The Local Woof is a column that’s sponsored and written by the staff of Woofs! Dog Training Center. Woofs! has full-service dog training, boarding, and daycare facilities, near Shirlington and Ballston.
Happy Train Your Dog Month!
January is National Train Your Dog Month. So if you have any room left on your resolutions list, perhaps you can add one more: train your dog for five minutes a day. Believe it or not, give minutes a day can actually make a difference.
How is this possible? Well the cool thing about positive reinforcement training is that it does a lot more than simply teach the dog a behavior. When you work positively with your dog, you do two other really important things.
First, you strengthen your relationship and second you improve your communication. In fact, relationship and communication are the keys to effective, long-lasting dog training. It’s easy enough to teach your dog to sit, but to get them to sit every time in every situation requires a solid relationship and clear communication. Second, short daily training sessions keep these skills sharp and are like exercise. They keep the behaviors strong.
So how can five minutes help? Well to start with, if you are not doing any daily training, five minutes is already MORE than you were doing! And five minutes is easy to commit to.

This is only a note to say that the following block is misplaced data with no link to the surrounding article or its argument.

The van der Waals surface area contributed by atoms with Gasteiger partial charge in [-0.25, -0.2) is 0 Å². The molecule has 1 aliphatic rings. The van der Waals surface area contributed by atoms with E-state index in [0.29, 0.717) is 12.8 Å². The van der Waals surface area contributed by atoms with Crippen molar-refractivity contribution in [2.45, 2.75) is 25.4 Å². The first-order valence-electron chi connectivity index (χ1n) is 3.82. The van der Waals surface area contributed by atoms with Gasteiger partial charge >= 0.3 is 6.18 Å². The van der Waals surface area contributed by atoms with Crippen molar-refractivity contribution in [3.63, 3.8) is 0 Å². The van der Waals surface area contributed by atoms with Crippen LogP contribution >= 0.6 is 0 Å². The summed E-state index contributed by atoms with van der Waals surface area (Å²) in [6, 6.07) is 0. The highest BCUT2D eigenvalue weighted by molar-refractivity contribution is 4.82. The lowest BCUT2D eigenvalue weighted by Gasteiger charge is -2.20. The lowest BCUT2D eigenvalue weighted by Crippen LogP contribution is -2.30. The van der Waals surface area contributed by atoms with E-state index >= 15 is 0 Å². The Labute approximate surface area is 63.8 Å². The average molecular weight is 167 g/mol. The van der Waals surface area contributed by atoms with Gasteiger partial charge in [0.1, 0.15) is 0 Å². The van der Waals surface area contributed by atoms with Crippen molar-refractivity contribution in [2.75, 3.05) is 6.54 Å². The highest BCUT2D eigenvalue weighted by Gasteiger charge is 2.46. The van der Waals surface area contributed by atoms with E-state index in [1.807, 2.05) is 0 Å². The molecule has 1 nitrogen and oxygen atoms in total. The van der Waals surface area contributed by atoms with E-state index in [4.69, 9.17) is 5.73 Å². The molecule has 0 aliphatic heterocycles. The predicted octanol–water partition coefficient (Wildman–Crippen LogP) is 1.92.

When you feed your dog, take one handful of food out of your dogs bowl. Ask for a few sits and downs or tricks that your dog already knows, and when the handful is done, your training session is done. Voila! It’s that simple. Now of course, once you get into the habit of training for five minutes, you might be inspired to train a little more.The bottom line is that the more you practice, the better you and your dog get at working together.
Another easy way to sneak some training into your busy life is to use real life rewards. Every day you do things for your dog. You let them out, you let them in. You take them for walks, you feed them and you give them treats. It only takes one minute to ask for a sit before you let your dog in or out of the house.
In this situation, you don’t need a treat reward. The thing that the dog wants — going outside, coming inside, being let out of the crate — is the built in reward. Using real-life rewards is really helpful. During the course of the day, you can end up asking your dog to “practice” behaviors 10 or 15 times and the result is a really polite dog.
So this January, steal a little bit of time from your day to train your dog. You can read more about National Train Your Dog Month, sponsored by the Association of Pet Dog Trainers, here.
The views and opinions expressed in the column are those of the author and do not necessarily reflect the views of ARLnow.com.